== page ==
Philippines

DOST cooks up a ‘pack of hope’ for hungry disaster victims

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QUEZON CITY, May 27 -- Many disasters have already happened in the country with the Bohol earthquake and the typhoon ‘Yolanda’ as the most recent. Disasters left the country with many lessons learned. After super typhoon Yolanda for example, many victims were reported to have no food to eat for many days. Preparing food was impossible with no electricity, water and gas in the disaster zone.

The disaster victims’ real need is food that can fill their hunger and doesn’t need any elaborate preparations before filling up an empty stomach. Generally all emergency food such as canned foods, noodles, coffee, rice, crackers stockpiled by the local governments and the Department of Social Welfare and Development (DSWD) and distributed to the victims require water and heat which maybe unavailable.

According to Daisy Tañafranca, head of the Packaging Technology Division (PTD) of the Department of Science and Technology-Industrial Technology Development Institute (DOST-ITDI), there are three stages of providing relief foods:
First stage - Immediately after disaster, power, gas, and water are cut off. Survivors need food that can be eaten without drinkables and without cooking.
Second stage - Upon restoring power and other utilities, survivors can make use of emergency instant food requiring hot water and cooking.
Third stage - All utilities are back on line, allowing survivors to use cooking equipment and prepare food and ingredients as relief from outside the disaster zone. At this stage, nutritious foods or supplement are provided to survivors.

Considering said stages, Tañafranca’s team developed a new technology that is ready to address the need of every disaster victims with regard to hunger.

PTD developed a “pack of hope” which will lessen the agony of the disasters victims by providing them a complete meal in every pack. Said “pack of hope’ is the ready to eat (RTE) chicken arroz caldo categorized as disaster food ready to eat without drinkables.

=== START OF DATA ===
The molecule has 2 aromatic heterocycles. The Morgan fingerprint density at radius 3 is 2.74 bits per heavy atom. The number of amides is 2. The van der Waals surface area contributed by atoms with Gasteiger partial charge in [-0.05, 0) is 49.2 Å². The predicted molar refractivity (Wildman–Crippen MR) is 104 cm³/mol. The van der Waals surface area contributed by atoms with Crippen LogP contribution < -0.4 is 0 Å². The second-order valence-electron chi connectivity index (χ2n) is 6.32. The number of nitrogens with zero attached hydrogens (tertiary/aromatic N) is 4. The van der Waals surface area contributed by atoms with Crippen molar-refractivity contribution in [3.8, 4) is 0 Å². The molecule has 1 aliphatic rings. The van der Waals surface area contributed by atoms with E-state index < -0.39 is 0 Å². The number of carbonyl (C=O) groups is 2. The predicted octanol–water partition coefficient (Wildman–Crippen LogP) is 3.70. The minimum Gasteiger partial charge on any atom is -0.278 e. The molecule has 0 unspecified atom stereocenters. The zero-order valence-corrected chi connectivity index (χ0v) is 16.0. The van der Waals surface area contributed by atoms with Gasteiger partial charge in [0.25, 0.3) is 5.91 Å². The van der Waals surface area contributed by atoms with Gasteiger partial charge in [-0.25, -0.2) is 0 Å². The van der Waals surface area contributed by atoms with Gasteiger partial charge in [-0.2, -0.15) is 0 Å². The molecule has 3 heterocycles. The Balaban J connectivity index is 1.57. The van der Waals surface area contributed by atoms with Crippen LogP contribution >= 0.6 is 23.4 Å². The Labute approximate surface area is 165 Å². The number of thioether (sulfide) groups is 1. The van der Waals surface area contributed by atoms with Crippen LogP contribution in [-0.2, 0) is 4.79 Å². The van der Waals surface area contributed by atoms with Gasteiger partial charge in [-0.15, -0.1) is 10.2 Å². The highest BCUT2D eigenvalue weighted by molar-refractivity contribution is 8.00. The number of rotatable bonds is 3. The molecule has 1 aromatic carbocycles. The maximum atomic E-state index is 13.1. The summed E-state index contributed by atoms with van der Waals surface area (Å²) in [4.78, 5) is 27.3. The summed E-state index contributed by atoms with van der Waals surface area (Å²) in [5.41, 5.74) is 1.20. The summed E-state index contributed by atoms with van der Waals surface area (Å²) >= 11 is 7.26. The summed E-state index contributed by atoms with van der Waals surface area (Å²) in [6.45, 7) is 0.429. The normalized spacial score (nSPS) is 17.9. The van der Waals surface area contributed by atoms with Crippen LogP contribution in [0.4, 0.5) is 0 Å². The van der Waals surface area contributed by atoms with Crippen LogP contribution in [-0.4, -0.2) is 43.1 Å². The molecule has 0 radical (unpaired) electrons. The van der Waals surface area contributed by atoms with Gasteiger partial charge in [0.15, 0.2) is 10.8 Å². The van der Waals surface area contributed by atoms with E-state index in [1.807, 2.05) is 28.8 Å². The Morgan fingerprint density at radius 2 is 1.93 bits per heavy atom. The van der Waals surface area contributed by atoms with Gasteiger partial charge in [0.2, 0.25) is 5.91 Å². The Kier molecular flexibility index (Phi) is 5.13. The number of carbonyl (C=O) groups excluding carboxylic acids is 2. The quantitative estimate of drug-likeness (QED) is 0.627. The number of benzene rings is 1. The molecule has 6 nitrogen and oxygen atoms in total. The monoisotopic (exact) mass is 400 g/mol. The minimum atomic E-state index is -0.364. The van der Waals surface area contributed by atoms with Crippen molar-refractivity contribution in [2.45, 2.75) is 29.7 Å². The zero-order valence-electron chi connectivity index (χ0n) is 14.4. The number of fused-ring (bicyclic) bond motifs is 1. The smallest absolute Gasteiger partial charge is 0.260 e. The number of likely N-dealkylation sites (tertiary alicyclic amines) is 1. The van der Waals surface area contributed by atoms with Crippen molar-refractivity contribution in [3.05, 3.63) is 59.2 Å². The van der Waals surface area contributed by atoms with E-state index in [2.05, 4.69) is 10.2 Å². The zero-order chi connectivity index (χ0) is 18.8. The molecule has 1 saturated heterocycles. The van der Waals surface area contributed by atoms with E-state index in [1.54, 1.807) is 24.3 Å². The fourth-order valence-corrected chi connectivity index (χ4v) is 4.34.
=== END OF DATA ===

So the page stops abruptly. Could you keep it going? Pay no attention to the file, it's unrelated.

Tañafranca said the product was developed as a disaster mitigation/relief food to address immediate hunger of disaster victims. It has a shelf life of at least one year. The packaging structure is lightweight and very handy. It was designed to withstand aerial distribution of about 800-1000ft for the distribution in flooded areas or in disaster zone that cannot be reached by land because of damages.

According to Ms. Tañafranca, relief foods can be classified into:

Category A- Food requiring no preparation and consumed without drinkables. Chicken arroz caldo is under this category, said Tañafranca. Products under this category are provided to survivors in the first stage of disaster, in which food can satisfying hunger for two days after the disaster.

Category B- Food requiring no preparation and consumed with a drinkable. Biscuits/crackers can be eaten with an accompanying drinkable.

Category C- Food eaten after adding or immersing in hot water like instant noodles or pre-gelatinized rice.

Category D- Food eaten must be cooked such as rice.

Tañafranca’s research team will do the field testing and validation study of the RTE chicken arroz caldo in collaboration with the Department of Social Welfare and Development (DSWD) using DSWD’s protocols.

PTD still has three RTE disaster preparation foods in the pipeline, said Tañafranca. One is the chicken rice meal which is in the process of validation. Another is the beef tapa rice meal which is in the development stage, and the corn soup which is in the process of shelf life study.

In an initial meeting with DSWD, Tañafranca said that DSWD was receptive to the project and accepted chicken arroz caldo as disaster/relief food. “In fact, DSWD now prefers relief foods that are convenient to pack, ready to eat, does not require cooking, with a shelf life of at least one year, and chicken and fish as main ingredients.” Tañafranca said. Tañafranca also informed that the DSWD will fund the commercial production using toll packers’ facility and stock them in the regions. “At least two companies are interested to produce the product for DSWD and at the same time commercialize the product under different brand name,” she revealed.

DOST-ITDI’s partnership with the private sector will be covered by a Memorandum of Agreement. (S&T Media Service)